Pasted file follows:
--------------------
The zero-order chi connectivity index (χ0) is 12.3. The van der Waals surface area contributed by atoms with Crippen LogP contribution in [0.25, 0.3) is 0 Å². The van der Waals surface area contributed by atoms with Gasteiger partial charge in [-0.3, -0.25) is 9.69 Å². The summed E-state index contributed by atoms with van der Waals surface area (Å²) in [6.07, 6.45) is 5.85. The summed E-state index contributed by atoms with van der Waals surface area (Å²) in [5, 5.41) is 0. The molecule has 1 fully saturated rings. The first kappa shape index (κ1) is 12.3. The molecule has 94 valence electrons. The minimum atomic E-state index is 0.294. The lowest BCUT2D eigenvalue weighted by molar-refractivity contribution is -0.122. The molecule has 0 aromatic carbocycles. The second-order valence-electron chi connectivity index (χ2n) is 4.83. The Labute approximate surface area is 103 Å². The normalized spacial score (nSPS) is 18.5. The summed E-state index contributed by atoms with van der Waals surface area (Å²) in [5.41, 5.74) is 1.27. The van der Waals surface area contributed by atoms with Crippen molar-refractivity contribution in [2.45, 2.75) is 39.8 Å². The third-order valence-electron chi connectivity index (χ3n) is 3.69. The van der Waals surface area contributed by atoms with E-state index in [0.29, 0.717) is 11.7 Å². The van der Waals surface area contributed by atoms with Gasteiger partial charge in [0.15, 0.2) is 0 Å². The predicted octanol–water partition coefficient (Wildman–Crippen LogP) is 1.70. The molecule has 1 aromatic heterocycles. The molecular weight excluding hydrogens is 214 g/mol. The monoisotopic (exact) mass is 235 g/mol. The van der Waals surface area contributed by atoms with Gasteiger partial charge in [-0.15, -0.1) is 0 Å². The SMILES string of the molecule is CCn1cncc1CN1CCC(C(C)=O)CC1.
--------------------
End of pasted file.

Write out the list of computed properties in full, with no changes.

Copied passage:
The zero-order chi connectivity index (χ0) is 12.3. The van der Waals surface area contributed by atoms with Crippen LogP contribution in [0.25, 0.3) is 0 Å². The van der Waals surface area contributed by atoms with Gasteiger partial charge in [-0.3, -0.25) is 9.69 Å². The summed E-state index contributed by atoms with van der Waals surface area (Å²) in [6.07, 6.45) is 5.85. The summed E-state index contributed by atoms with van der Waals surface area (Å²) in [5, 5.41) is 0. The molecule has 1 fully saturated rings. The first kappa shape index (κ1) is 12.3. The molecule has 94 valence electrons. The minimum atomic E-state index is 0.294. The lowest BCUT2D eigenvalue weighted by molar-refractivity contribution is -0.122. The molecule has 0 aromatic carbocycles. The second-order valence-electron chi connectivity index (χ2n) is 4.83. The Labute approximate surface area is 103 Å². The normalized spacial score (nSPS) is 18.5. The summed E-state index contributed by atoms with van der Waals surface area (Å²) in [5.41, 5.74) is 1.27. The van der Waals surface area contributed by atoms with Crippen molar-refractivity contribution in [2.45, 2.75) is 39.8 Å². The third-order valence-electron chi connectivity index (χ3n) is 3.69. The van der Waals surface area contributed by atoms with E-state index in [0.29, 0.717) is 11.7 Å². The van der Waals surface area contributed by atoms with Gasteiger partial charge in [0.15, 0.2) is 0 Å². The predicted octanol–water partition coefficient (Wildman–Crippen LogP) is 1.70. The molecule has 1 aromatic heterocycles. The molecular weight excluding hydrogens is 214 g/mol. The monoisotopic (exact) mass is 235 g/mol. The van der Waals surface area contributed by atoms with Gasteiger partial charge in [-0.15, -0.1) is 0 Å². The SMILES string of the molecule is CCn1cncc1CN1CCC(C(C)=O)CC1.